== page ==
Posted by: Wilmot Fink at June 12, 2005 10:11 PM

Imposter bob!

anyway, i can understand not being able to take pics of things that the flash would deteriorate. but, correct me if i'm wrong, the blueprints of buildings are public record. why would the terrorists use crappy pictures taken from street level when they can have the blueprints?

Posted by: Bob at June 12, 2005 10:16 PM

Hey, Michael do you know about the "secret" Congressional hearings? If they really are secret, and you disclosed their secrecy to the world, you could lose your security clearance. If they're not really secret, then you trying to impress us and the "conspiracy" aspect to your post evaporates.

Posted by: Mike G. at June 13, 2005 12:22 AM

Joshua Wood - I hope you're a better photographer than speller.

To be specific, "panaramas," "rockafeller,"

"prohibitted," and "nazi's." (well, not really misspelled, but, wrong tense)

Posted by: Mike G. at June 13, 2005 12:29 AM

Who gives a fuck if he can't spell?

I'm going to go downtown and take a bunch of pictures so I feel better now.

Posted by: Joey at June 13, 2005 12:38 AM

And if the security guards harass you, take pictures of them too. Google "Photographer's Rights" and print out the PDF you will find there. Hand it to anyone who gets in the way of your freedoms. This is still America. They may want to take it away from you, but don't HAND it to them

Posted by: Robert at June 13, 2005 12:46 AM

There's a law in many places that says you can't take pictures at a race track

The reason is that some people are in fear of compromise to be seen at a racetrack (perhaps spending taxpayers money w/ Dazie-mae on his arm), or has been banned w/ a court order from going there so photographic evidence of their presence would make trouble for them and might be basis for blackmail, which is illegal & we can't have that.

So, in order to preserve the peace, carrying a camera at a race track is illegal instead.

What may we extrapolate from this precedent, concerning public figures & "probable" targets?

While I'm at it, another one that bites is that I can be fined for bringing my un-leashed dog to a state park, reguardless of what he does, because I'm responsible for him even if he does nothing or gets run over. However the state, which is responsible for non-domestic animals, will not admit liability if deer get into your garden, or reimburse for damages if one jumps in front of your car at night. If I hit a deer & took it home to eat, I'd be breaking the law. Fortunately most states say you CAN shoot deer that raid your garden, I guess you have to show proof that they were a nusisence (?). No proof is suficent though, if one wrecks your car & you toss 'em in the trunk to make up for food money spent on a windshield & front end re-alignment.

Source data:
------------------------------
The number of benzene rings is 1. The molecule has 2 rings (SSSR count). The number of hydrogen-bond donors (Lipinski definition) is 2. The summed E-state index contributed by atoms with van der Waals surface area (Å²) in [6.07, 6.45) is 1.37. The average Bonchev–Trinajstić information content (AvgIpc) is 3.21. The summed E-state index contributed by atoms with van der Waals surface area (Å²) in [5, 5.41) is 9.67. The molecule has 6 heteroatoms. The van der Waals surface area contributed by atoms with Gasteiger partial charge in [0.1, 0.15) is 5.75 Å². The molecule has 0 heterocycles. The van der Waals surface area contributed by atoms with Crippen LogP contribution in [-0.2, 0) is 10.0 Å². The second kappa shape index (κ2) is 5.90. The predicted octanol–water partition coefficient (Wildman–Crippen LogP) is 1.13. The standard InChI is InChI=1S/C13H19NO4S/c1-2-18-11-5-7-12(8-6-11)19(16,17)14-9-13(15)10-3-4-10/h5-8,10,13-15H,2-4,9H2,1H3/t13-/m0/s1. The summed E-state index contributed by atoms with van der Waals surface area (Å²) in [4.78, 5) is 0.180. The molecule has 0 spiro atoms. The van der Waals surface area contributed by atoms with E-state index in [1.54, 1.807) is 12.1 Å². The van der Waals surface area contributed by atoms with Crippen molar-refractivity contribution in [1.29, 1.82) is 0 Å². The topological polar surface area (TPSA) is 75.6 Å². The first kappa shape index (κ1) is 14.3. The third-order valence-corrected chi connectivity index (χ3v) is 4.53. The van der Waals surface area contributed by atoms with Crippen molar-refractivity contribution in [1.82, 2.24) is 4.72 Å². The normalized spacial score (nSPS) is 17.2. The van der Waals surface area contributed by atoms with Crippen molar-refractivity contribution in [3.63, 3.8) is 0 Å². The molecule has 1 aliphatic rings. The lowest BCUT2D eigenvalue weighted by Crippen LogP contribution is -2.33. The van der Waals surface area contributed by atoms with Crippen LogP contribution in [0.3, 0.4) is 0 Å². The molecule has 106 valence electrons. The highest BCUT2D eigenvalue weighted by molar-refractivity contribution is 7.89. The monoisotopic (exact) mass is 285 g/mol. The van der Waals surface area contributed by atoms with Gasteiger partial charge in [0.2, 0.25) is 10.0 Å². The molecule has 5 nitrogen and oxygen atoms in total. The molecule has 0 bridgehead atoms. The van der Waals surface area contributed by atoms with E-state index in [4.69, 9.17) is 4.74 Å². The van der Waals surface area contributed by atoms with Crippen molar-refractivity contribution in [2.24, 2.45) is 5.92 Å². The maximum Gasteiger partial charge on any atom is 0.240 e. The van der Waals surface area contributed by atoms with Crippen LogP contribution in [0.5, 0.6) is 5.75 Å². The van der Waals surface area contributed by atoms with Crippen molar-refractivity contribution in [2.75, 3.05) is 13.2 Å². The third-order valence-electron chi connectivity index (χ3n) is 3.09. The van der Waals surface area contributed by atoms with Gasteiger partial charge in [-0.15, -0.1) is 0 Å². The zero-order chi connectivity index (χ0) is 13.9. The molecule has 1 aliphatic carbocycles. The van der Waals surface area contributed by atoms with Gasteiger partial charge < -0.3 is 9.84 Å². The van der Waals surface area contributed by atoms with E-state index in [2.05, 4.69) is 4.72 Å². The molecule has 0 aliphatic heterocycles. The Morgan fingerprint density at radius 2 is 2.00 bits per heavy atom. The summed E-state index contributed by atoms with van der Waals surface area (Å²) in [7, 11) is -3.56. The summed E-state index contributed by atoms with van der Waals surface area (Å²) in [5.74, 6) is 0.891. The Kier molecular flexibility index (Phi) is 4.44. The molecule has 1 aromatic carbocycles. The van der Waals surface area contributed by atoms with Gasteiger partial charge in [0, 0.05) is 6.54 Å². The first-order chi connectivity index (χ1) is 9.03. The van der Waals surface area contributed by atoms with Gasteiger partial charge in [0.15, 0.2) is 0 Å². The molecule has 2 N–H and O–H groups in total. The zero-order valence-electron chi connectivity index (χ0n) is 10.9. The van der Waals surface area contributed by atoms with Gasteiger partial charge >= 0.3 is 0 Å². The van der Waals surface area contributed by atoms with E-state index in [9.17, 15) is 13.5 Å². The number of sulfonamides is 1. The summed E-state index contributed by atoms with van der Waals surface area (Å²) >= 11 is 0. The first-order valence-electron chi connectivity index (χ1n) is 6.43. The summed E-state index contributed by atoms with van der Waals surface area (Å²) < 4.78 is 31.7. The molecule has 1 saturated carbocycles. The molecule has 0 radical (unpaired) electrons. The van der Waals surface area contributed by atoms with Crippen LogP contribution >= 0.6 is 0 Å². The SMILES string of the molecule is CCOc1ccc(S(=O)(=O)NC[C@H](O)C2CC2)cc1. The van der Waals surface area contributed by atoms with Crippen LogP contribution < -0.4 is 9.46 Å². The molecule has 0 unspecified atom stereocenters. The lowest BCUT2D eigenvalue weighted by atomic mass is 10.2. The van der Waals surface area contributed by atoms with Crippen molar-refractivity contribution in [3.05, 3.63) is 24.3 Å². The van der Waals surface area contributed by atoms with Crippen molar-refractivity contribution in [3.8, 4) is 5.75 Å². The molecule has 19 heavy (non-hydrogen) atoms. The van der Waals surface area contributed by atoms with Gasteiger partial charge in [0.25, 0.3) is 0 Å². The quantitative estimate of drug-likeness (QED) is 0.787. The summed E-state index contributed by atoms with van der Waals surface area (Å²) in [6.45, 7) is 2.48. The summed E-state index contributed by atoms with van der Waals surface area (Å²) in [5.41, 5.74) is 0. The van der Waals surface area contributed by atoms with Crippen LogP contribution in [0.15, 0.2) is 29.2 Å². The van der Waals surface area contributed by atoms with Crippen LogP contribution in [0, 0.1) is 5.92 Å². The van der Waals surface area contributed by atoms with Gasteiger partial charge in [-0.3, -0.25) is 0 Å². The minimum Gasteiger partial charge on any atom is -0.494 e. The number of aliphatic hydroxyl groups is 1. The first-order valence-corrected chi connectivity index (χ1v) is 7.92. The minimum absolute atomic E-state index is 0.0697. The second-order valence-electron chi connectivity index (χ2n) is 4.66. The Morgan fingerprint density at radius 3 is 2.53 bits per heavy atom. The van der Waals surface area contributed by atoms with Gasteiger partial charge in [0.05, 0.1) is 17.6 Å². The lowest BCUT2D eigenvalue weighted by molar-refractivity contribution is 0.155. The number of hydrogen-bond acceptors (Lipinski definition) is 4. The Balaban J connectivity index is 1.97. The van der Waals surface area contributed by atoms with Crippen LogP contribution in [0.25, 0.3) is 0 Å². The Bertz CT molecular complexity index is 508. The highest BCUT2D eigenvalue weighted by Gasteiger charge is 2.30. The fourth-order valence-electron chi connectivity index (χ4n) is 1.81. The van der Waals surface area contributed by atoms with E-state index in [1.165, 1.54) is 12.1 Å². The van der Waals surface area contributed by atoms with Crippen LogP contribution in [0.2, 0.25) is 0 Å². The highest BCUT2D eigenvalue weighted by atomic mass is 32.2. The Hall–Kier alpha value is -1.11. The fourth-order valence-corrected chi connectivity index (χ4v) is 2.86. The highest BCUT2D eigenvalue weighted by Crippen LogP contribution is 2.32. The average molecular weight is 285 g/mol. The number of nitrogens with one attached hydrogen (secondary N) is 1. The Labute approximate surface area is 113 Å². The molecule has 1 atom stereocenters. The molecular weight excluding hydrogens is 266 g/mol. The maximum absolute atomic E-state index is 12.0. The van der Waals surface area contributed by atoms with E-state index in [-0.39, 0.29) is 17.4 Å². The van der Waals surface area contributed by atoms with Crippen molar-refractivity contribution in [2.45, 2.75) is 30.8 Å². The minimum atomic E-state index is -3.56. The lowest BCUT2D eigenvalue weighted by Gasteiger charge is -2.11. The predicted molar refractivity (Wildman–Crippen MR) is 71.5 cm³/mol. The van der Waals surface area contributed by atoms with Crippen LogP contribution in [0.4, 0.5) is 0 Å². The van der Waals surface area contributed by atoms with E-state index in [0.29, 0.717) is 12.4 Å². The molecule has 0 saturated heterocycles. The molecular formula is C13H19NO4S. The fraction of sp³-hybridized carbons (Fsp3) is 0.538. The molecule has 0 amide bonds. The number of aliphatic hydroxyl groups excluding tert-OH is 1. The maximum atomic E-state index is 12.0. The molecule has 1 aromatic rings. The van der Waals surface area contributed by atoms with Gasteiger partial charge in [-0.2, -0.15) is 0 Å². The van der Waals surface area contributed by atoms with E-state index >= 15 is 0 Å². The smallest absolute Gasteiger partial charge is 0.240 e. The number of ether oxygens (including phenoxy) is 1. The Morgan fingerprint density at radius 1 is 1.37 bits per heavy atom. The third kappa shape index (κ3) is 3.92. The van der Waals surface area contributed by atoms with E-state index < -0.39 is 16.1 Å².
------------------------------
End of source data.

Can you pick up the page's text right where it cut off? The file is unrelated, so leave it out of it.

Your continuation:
Posted by: Xznofile at June 13, 2005 12:51 AM


Yeah I suck at spelling normally I try to type everything in word and spell check it before submitting, but since it was the weekend I was lazy. Dyslexia sucks.


Posted by: Joshua Wood at June 13, 2005 08:47 AM

Money! Come on folks, it's all about the money! PPG has probably got some kind of deal with PIT for post cards or something. if you start taking your own pictures you might cut into their margin. you might even put them out of business. so be careful :-)

Posted by: SB at June 13, 2005 09:46 AM

See my previously posted comment about problems I had trying to photograph my own personal property!

It's the very first comment.

Posted by: Gary Edstrom at June 13, 2005 10:47 AM

You guys are a bunch of whiners

Posted by: T-1000 at June 13, 2005 09:42 PM

Mike G. - I said that I have a government-issued security badge, not security clearance. The difference is the fact that I am allowed into areas of facilities that the General Public is not allowed. I don't see government secrets, so security clearance is not required.

The secrecy in my job (again, I'm in private industry, and don't work for the government - the company contracts to another private corporation) is covered by typical industry "non-disclosure" agreements that I signed upon employment.

Most of the information about the congressional hearings was reported in both Main Stream and alternate media, so it's not a secret anymore. Goggle for "Patriot Act" and you'll find a wealth of stories about it's renewal in the last week.

Posted by: Michael Jones at June 14, 2005 01:22 AM

"Nazi's" is not in the wrong tense. It is in the wrong case. (The possessive or dative instead of the nominative.) Only verbs can be be in the wrong tense. Since "Nazi" is an abbreviation anyway, there is precedent for including the apos'e.

Posted by: SimonTrew at June 14, 2005 08:45 PM

the ban on video/photo in MTA was lifted.

Posted by: Howard at June 19, 2005 02:21 PM

Two thoughts: isn't it incongruous at best that "they" all have security cameras on every corner inside and outside of every building photographing us--actually making moving pictures--with no compunction, while having fits over our taking pictures of "them?"

And two, NAZI is an acronym, and some usage experts acknowledge an apostrophe for plural acronyms, perhaps to indicate that the "s" isn't part of the code. Abbreviations have their own plurals, either basic (lb. /lbs.) or especially fitted to the occasion (Mr. / Messrs.).

Posted by: dan at June 20, 2005 03:28 PM

I something like this on the news. They said that there are no public anti- photo laws in america at this time. This does not aply if you are in side.

Posted by: I'm pretty! Take a Photo! at August 16, 2005 06:09 PM

Nazi IS NOT an Acronym, it is an abbreviation of Nationalsozialistische. Instead of saying "National Socialists" every time, you say "Nazi". A TRUE Acronym of the Nazi party would be "NS" for "National Socialist" party.

Posted by: Bill at September 30, 2005 09:25 AM

Nazi IS NOT an Acronym, it is an abbreviation of Nationalsozialistische. Instead of saying "National Socialists" every time, you say "Nazi". A TRUE Acronym of the Nazi party would be "NS" for "National Socialist" party, or, if you're using the weird, Navy way of producing acronyms, "NaSo"

Posted by: Bill at September 30, 2005 09:26 AM

Mike G:

Take a chill pill. We're all 'politically correct' enough .. are you even a photographer anyway?

Posted by: Person at October 17, 2005 12:20 PM

This stuff irrtates me. I'm a photographer and have taken plenty of pictures of skyscrapers and the like, but haven't ever really been harassed .. yet. A good telephoto lense and telecoverter help with this.. ..Ah yes I remember once I was asked to put away my camera in NYC. I did until the guy walked away. Give me a break.

Posted by: tallguy at October 17, 2005 12:25 PM